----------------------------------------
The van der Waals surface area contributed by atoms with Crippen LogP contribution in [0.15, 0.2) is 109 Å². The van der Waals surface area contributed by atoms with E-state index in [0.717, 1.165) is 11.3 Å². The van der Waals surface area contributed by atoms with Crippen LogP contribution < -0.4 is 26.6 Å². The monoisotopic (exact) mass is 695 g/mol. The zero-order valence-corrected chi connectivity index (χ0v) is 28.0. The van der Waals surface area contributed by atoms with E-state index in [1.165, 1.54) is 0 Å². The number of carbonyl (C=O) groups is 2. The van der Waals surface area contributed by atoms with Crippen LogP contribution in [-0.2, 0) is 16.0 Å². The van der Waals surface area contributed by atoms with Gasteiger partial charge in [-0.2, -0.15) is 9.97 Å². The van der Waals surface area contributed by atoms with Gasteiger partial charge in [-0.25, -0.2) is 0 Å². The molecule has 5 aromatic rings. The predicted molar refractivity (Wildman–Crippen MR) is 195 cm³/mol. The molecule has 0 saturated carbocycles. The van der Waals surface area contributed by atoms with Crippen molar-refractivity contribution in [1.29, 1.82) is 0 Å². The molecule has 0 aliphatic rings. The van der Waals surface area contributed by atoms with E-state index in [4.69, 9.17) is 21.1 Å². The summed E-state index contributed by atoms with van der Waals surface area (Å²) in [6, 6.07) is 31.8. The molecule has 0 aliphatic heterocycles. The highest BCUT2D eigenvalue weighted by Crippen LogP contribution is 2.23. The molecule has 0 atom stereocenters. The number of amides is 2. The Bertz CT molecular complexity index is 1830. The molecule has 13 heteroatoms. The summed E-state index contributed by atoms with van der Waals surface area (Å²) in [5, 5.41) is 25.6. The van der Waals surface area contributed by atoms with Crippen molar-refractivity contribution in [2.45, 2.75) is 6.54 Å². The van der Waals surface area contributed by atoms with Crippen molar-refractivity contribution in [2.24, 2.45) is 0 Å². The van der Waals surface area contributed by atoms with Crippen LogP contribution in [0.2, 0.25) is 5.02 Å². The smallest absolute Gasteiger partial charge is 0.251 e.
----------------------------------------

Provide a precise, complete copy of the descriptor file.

The van der Waals surface area contributed by atoms with Crippen LogP contribution in [0.15, 0.2) is 109 Å². The van der Waals surface area contributed by atoms with E-state index in [0.717, 1.165) is 11.3 Å². The van der Waals surface area contributed by atoms with Crippen LogP contribution < -0.4 is 26.6 Å². The monoisotopic (exact) mass is 695 g/mol. The zero-order valence-corrected chi connectivity index (χ0v) is 28.0. The van der Waals surface area contributed by atoms with E-state index in [1.165, 1.54) is 0 Å². The number of carbonyl (C=O) groups is 2. The van der Waals surface area contributed by atoms with Crippen LogP contribution in [-0.2, 0) is 16.0 Å². The van der Waals surface area contributed by atoms with Gasteiger partial charge in [-0.2, -0.15) is 9.97 Å². The van der Waals surface area contributed by atoms with Gasteiger partial charge in [-0.25, -0.2) is 0 Å². The molecule has 5 aromatic rings. The predicted molar refractivity (Wildman–Crippen MR) is 195 cm³/mol. The molecule has 0 saturated carbocycles. The van der Waals surface area contributed by atoms with Crippen molar-refractivity contribution in [1.29, 1.82) is 0 Å². The molecule has 0 aliphatic rings. The van der Waals surface area contributed by atoms with E-state index in [4.69, 9.17) is 21.1 Å². The summed E-state index contributed by atoms with van der Waals surface area (Å²) in [6, 6.07) is 31.8. The molecule has 0 aliphatic heterocycles. The highest BCUT2D eigenvalue weighted by Crippen LogP contribution is 2.23. The molecule has 0 atom stereocenters. The number of amides is 2. The Bertz CT molecular complexity index is 1830. The molecule has 13 heteroatoms. The summed E-state index contributed by atoms with van der Waals surface area (Å²) in [5, 5.41) is 25.6. The van der Waals surface area contributed by atoms with Crippen molar-refractivity contribution in [2.45, 2.75) is 6.54 Å². The van der Waals surface area contributed by atoms with Crippen molar-refractivity contribution in [2.24, 2.45) is 0 Å². The van der Waals surface area contributed by atoms with Crippen LogP contribution in [0.2, 0.25) is 5.02 Å². The smallest absolute Gasteiger partial charge is 0.251 e.